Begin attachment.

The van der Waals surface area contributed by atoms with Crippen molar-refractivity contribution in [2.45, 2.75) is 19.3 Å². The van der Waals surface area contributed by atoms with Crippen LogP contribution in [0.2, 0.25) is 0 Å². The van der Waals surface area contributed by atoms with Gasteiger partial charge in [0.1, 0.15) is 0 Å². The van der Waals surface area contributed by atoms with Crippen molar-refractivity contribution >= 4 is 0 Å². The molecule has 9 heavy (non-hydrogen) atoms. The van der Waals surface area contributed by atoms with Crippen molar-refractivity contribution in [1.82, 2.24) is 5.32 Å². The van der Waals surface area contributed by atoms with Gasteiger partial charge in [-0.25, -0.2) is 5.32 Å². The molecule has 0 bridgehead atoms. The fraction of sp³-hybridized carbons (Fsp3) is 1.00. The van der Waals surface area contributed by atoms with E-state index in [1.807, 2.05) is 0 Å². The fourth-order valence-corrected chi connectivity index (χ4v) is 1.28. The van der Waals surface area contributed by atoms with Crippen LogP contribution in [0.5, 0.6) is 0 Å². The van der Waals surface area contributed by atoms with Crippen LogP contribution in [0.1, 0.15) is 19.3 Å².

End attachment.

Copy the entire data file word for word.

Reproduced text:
The van der Waals surface area contributed by atoms with Crippen molar-refractivity contribution in [2.45, 2.75) is 19.3 Å². The van der Waals surface area contributed by atoms with Crippen LogP contribution in [0.2, 0.25) is 0 Å². The van der Waals surface area contributed by atoms with Gasteiger partial charge in [0.1, 0.15) is 0 Å². The van der Waals surface area contributed by atoms with Crippen molar-refractivity contribution >= 4 is 0 Å². The molecule has 9 heavy (non-hydrogen) atoms. The van der Waals surface area contributed by atoms with Crippen molar-refractivity contribution in [1.82, 2.24) is 5.32 Å². The van der Waals surface area contributed by atoms with Gasteiger partial charge in [-0.25, -0.2) is 5.32 Å². The molecule has 0 bridgehead atoms. The fraction of sp³-hybridized carbons (Fsp3) is 1.00. The van der Waals surface area contributed by atoms with E-state index in [1.807, 2.05) is 0 Å². The fourth-order valence-corrected chi connectivity index (χ4v) is 1.28. The van der Waals surface area contributed by atoms with Crippen LogP contribution in [0.5, 0.6) is 0 Å². The van der Waals surface area contributed by atoms with Crippen LogP contribution in [0.1, 0.15) is 19.3 Å².